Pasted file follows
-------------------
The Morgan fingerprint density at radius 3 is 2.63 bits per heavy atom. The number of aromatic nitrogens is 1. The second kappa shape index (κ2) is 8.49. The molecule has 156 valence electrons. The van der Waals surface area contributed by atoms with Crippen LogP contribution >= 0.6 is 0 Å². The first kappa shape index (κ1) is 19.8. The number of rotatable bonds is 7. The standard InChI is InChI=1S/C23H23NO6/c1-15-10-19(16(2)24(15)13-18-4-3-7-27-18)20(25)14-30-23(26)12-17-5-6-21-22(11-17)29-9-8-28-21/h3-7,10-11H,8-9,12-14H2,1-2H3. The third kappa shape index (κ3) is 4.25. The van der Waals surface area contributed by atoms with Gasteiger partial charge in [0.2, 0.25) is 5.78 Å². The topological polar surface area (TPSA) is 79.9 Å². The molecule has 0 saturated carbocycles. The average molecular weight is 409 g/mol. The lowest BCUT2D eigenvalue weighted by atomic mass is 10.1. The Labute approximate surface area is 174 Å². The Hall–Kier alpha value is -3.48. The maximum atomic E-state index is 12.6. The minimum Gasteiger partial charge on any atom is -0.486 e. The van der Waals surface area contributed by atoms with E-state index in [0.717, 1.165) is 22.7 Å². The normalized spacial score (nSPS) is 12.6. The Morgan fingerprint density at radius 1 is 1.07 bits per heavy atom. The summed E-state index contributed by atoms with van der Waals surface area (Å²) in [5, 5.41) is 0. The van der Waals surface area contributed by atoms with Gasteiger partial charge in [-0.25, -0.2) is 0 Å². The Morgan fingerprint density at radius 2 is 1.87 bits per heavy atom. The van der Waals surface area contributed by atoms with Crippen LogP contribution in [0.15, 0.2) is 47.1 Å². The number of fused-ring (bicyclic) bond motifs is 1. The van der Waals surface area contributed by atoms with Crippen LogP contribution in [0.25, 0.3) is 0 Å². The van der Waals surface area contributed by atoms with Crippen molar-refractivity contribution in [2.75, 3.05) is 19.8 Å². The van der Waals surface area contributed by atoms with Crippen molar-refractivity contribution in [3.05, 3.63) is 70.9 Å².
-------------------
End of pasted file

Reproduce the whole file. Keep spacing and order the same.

The Morgan fingerprint density at radius 3 is 2.63 bits per heavy atom. The number of aromatic nitrogens is 1. The second kappa shape index (κ2) is 8.49. The molecule has 156 valence electrons. The van der Waals surface area contributed by atoms with Crippen LogP contribution >= 0.6 is 0 Å². The first kappa shape index (κ1) is 19.8. The number of rotatable bonds is 7. The standard InChI is InChI=1S/C23H23NO6/c1-15-10-19(16(2)24(15)13-18-4-3-7-27-18)20(25)14-30-23(26)12-17-5-6-21-22(11-17)29-9-8-28-21/h3-7,10-11H,8-9,12-14H2,1-2H3. The third kappa shape index (κ3) is 4.25. The van der Waals surface area contributed by atoms with Gasteiger partial charge in [0.2, 0.25) is 5.78 Å². The topological polar surface area (TPSA) is 79.9 Å². The molecule has 0 saturated carbocycles. The average molecular weight is 409 g/mol. The lowest BCUT2D eigenvalue weighted by atomic mass is 10.1. The Labute approximate surface area is 174 Å². The Hall–Kier alpha value is -3.48. The maximum atomic E-state index is 12.6. The minimum Gasteiger partial charge on any atom is -0.486 e. The van der Waals surface area contributed by atoms with E-state index in [0.717, 1.165) is 22.7 Å². The normalized spacial score (nSPS) is 12.6. The Morgan fingerprint density at radius 1 is 1.07 bits per heavy atom. The summed E-state index contributed by atoms with van der Waals surface area (Å²) in [5, 5.41) is 0. The van der Waals surface area contributed by atoms with Gasteiger partial charge in [-0.25, -0.2) is 0 Å². The Morgan fingerprint density at radius 2 is 1.87 bits per heavy atom. The van der Waals surface area contributed by atoms with Crippen LogP contribution in [0.15, 0.2) is 47.1 Å². The number of fused-ring (bicyclic) bond motifs is 1. The van der Waals surface area contributed by atoms with Crippen LogP contribution in [0.25, 0.3) is 0 Å². The van der Waals surface area contributed by atoms with Crippen molar-refractivity contribution in [2.75, 3.05) is 19.8 Å². The van der Waals surface area contributed by atoms with Crippen molar-refractivity contribution in [3.05, 3.63) is 70.9 Å².